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Multi-Institutional Development of Mobile Studio Based Education and Outreach

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Conference

2011 ASEE Annual Conference & Exposition

Location

Vancouver, BC

Publication Date

June 26, 2011

Start Date

June 26, 2011

End Date

June 29, 2011

ISSN

2153-5965

Conference Session

Innovative Instructional Strategies and Curricula in ECE II

Tagged Division

Electrical and Computer

Page Count

12

Page Numbers

22.1089.1 - 22.1089.12

Permanent URL

https://peer.asee.org/18549

Download Count

34

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Paper Authors

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Kenneth A. Connor Rensselaer Polytechnic Institute

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Dr. Connor is a Professor in the Department of Electrical, Computer, and Systems Engineering where he teaches courses on plasma physics, electromagnetics, electronics and instrumentation, electric power, and general Engineering. His research involves plasma physics, electromagnetics, photonics, engineering education, diversity in the engineering workforce, and technology enhanced learning. Since joining the Rensselaer faculty in 1974, he has been continuously involved in research programs at such places as Oak Ridge National Laboratory and the Universities of Texas and Wisconsin in the U.S., Kyoto and Nagoya Universities in Japan, the Ioffe Institute in Russia, and Kharkov Institute of Physics and Technology in Ukraine. He was ECSE Department Head from 2001 - 2008 and served on the board of the ECE Department Heads Association from 2003 - 2008. He is presently the Director of Education for the SMART LIGHTING NSF ERC.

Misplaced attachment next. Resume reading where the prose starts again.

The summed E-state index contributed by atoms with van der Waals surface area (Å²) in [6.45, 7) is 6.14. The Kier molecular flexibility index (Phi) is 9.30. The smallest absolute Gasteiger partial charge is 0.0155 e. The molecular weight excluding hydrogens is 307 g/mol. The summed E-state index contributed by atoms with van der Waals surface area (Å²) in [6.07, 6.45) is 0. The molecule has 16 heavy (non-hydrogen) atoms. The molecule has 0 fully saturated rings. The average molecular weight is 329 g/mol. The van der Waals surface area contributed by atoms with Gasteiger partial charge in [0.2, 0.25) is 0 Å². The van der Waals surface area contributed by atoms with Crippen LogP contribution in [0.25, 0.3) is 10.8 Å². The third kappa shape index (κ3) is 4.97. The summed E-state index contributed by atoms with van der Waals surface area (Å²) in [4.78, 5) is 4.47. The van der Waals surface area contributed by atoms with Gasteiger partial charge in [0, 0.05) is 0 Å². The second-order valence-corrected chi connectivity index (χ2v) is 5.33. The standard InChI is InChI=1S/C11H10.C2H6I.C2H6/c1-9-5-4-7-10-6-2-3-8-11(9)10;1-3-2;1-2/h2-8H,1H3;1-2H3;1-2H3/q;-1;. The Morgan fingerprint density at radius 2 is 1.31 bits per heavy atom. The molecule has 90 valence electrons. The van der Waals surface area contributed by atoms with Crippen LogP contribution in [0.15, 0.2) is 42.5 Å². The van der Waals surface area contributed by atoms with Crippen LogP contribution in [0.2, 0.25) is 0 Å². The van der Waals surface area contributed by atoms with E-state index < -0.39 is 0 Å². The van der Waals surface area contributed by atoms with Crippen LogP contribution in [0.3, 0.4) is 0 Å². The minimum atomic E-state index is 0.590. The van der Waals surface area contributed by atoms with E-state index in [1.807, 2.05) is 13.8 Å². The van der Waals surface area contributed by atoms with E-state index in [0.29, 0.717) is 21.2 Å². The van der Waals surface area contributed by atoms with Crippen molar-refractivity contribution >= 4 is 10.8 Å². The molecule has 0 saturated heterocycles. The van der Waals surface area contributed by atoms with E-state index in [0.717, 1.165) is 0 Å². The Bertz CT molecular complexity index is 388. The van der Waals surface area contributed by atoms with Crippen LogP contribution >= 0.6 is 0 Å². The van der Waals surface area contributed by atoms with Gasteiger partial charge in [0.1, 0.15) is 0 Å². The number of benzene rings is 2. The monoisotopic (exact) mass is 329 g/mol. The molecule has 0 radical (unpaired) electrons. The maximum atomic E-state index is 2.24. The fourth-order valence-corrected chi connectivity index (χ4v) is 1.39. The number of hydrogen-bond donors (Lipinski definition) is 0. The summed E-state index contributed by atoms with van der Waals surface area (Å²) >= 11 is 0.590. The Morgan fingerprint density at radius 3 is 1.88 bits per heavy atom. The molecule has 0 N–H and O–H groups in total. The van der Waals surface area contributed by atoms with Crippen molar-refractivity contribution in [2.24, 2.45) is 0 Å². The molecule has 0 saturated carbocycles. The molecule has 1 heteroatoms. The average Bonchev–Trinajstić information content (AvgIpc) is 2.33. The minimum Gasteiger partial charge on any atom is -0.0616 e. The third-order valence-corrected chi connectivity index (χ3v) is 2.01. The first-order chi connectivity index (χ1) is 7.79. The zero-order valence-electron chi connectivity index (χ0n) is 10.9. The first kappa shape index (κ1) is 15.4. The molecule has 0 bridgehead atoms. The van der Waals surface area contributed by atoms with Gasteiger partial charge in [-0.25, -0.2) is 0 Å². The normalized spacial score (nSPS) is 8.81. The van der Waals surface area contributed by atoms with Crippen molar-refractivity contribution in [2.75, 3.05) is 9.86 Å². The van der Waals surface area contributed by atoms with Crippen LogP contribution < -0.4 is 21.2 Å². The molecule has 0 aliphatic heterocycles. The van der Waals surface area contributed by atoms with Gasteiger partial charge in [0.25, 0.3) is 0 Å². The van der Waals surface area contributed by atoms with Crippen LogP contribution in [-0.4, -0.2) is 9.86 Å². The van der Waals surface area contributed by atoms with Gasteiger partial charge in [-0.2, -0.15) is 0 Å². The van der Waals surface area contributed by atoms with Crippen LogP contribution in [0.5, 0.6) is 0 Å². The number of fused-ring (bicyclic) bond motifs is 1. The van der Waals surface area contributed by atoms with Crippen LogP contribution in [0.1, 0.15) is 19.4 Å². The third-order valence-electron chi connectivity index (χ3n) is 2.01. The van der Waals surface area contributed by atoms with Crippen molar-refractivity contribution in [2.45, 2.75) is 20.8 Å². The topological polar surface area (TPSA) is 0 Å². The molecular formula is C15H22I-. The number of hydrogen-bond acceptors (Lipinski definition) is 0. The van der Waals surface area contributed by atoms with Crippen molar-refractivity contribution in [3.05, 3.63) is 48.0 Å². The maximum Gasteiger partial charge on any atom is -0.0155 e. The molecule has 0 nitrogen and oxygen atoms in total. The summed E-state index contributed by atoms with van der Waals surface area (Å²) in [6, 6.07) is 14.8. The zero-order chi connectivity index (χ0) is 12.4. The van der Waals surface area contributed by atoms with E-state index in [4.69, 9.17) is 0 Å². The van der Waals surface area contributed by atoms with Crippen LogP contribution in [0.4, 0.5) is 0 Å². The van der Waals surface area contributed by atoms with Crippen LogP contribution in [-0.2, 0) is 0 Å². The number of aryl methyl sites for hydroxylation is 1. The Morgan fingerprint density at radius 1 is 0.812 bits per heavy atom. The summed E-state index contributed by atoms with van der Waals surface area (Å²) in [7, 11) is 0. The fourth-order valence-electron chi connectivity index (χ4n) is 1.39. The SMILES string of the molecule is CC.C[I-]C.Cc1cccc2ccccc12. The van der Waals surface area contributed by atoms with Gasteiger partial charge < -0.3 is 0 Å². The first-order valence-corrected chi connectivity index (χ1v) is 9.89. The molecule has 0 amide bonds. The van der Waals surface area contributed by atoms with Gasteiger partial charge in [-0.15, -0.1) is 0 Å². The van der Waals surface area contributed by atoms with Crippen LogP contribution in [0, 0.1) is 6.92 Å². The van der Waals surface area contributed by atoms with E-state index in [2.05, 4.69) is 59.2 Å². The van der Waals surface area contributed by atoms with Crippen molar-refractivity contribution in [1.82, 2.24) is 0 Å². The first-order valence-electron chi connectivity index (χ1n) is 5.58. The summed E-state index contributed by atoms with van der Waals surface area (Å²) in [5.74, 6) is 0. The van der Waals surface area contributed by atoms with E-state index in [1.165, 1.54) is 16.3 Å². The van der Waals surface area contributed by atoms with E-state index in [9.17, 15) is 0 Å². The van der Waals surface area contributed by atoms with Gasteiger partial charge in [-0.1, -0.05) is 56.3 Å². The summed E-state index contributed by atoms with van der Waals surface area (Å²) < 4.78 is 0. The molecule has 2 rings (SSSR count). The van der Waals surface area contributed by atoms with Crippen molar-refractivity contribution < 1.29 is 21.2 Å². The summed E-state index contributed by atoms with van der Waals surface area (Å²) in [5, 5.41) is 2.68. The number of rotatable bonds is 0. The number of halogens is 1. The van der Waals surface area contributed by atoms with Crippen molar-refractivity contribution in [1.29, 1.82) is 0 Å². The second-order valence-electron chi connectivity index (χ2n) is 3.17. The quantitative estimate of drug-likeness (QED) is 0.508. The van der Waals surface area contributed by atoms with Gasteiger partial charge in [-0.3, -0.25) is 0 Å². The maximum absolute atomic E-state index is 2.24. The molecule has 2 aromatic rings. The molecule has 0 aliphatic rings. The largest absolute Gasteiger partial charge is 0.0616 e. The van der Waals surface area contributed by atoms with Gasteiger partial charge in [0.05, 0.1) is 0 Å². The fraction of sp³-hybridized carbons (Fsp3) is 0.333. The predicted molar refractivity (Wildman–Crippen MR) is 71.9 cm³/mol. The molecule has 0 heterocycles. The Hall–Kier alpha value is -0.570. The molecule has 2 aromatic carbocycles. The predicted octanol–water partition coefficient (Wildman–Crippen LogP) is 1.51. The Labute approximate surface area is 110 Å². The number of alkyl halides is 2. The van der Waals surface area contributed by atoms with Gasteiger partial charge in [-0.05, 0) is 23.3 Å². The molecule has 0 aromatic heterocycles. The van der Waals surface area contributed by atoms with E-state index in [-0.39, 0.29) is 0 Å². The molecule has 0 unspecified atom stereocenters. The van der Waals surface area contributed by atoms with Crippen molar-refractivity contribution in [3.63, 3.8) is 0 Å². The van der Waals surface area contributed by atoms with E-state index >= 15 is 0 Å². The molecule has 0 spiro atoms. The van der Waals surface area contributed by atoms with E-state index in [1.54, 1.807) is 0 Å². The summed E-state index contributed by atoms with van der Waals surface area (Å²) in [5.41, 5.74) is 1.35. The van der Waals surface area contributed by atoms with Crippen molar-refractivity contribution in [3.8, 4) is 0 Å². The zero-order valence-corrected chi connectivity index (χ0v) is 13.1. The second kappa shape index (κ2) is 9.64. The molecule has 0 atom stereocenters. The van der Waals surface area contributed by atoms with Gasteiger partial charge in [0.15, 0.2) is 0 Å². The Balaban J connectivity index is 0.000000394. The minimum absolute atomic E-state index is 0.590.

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Craig J. Scott Morgan State University

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Craig Scott, Chair of the Electrical and Computer Engineering Department at Morgan State University, has extensive experience in the development of advanced engineering visualization tools and courseware. Additionally, he has been conducting empirical studies on effective learning technologies, as well as remedial math preparation for engineering students. He teaches courses in electromagnetics, solid state theory, characterization of semiconductor materials, computer vision, and computational electrical engineering.

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Mohamed F. Chouikha Howard University

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Adam M. Wilson College of Saint Rose

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Adam Wilson received his B.S. in computer science from College of Saint Rose in August 2010. He is currently employed at the Computational Center for Nanotechnology Innovations at Rensselaer Polytechnic Institute.

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Adrianna Anderson College of Saint Rose

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I am an undergraduate student at The College of Saint Rose. I am majoring in Adolescence Education (7-12) in Mathematics. My goal is to be a teacher that goes beyond the math curriculum to engage and motivate students. Many Middle and High School students do not see the use of math in their lives. This is why I want to introduce students to the many applications of math. One way to accomplish this is to encourage STEM education. The classroom should be a place where students learn to make connections to other areas of interest and other subjects. They should know the significance of their education. Therefore, it is my pursuit to make learning meaningful and applicable.

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Yacob Astatke Morgan State University